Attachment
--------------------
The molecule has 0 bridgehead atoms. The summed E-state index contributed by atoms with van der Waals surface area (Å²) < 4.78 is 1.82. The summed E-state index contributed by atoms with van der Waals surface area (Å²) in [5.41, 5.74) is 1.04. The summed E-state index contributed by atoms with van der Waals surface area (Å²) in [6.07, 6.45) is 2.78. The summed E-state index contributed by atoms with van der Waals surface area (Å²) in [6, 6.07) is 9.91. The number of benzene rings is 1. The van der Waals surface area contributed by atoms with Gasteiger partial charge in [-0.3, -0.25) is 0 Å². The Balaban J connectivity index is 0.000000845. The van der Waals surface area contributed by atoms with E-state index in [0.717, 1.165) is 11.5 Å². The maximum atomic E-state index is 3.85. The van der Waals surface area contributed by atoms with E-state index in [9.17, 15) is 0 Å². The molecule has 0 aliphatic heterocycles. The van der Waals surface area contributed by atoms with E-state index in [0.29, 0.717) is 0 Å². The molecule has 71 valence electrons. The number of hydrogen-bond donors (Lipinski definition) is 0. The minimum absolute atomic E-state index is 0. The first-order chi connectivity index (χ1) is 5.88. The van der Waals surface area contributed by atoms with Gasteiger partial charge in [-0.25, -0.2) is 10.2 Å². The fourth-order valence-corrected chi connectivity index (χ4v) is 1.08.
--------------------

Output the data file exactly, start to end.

The molecule has 0 bridgehead atoms. The summed E-state index contributed by atoms with van der Waals surface area (Å²) < 4.78 is 1.82. The summed E-state index contributed by atoms with van der Waals surface area (Å²) in [5.41, 5.74) is 1.04. The summed E-state index contributed by atoms with van der Waals surface area (Å²) in [6.07, 6.45) is 2.78. The summed E-state index contributed by atoms with van der Waals surface area (Å²) in [6, 6.07) is 9.91. The number of benzene rings is 1. The van der Waals surface area contributed by atoms with Gasteiger partial charge in [-0.3, -0.25) is 0 Å². The Balaban J connectivity index is 0.000000845. The van der Waals surface area contributed by atoms with E-state index in [0.717, 1.165) is 11.5 Å². The maximum atomic E-state index is 3.85. The van der Waals surface area contributed by atoms with E-state index in [9.17, 15) is 0 Å². The molecule has 0 aliphatic heterocycles. The van der Waals surface area contributed by atoms with E-state index in [0.29, 0.717) is 0 Å². The molecule has 71 valence electrons. The number of hydrogen-bond donors (Lipinski definition) is 0. The minimum absolute atomic E-state index is 0. The first-order chi connectivity index (χ1) is 5.88. The van der Waals surface area contributed by atoms with Gasteiger partial charge in [-0.25, -0.2) is 10.2 Å². The fourth-order valence-corrected chi connectivity index (χ4v) is 1.08.